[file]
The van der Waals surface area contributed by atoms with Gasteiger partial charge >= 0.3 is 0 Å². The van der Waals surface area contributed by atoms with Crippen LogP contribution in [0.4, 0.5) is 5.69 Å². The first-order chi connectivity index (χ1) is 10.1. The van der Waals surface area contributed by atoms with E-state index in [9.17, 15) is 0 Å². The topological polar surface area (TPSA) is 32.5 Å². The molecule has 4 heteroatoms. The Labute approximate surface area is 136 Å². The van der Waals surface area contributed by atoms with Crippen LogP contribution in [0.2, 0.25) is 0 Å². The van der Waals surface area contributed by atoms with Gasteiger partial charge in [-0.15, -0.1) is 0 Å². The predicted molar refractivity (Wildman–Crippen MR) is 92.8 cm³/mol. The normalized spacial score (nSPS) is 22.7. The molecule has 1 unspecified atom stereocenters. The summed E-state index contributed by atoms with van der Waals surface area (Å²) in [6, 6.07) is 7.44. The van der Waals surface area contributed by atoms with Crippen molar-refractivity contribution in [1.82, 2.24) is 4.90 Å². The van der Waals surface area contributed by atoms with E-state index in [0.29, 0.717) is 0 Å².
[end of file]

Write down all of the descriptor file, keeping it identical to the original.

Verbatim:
The van der Waals surface area contributed by atoms with Gasteiger partial charge >= 0.3 is 0 Å². The van der Waals surface area contributed by atoms with Crippen LogP contribution in [0.4, 0.5) is 5.69 Å². The first-order chi connectivity index (χ1) is 10.1. The van der Waals surface area contributed by atoms with E-state index in [9.17, 15) is 0 Å². The topological polar surface area (TPSA) is 32.5 Å². The molecule has 4 heteroatoms. The Labute approximate surface area is 136 Å². The van der Waals surface area contributed by atoms with Crippen LogP contribution in [0.2, 0.25) is 0 Å². The van der Waals surface area contributed by atoms with Gasteiger partial charge in [-0.15, -0.1) is 0 Å². The predicted molar refractivity (Wildman–Crippen MR) is 92.8 cm³/mol. The normalized spacial score (nSPS) is 22.7. The molecule has 1 unspecified atom stereocenters. The summed E-state index contributed by atoms with van der Waals surface area (Å²) in [6, 6.07) is 7.44. The van der Waals surface area contributed by atoms with Crippen molar-refractivity contribution in [1.82, 2.24) is 4.90 Å². The van der Waals surface area contributed by atoms with E-state index in [0.29, 0.717) is 0 Å².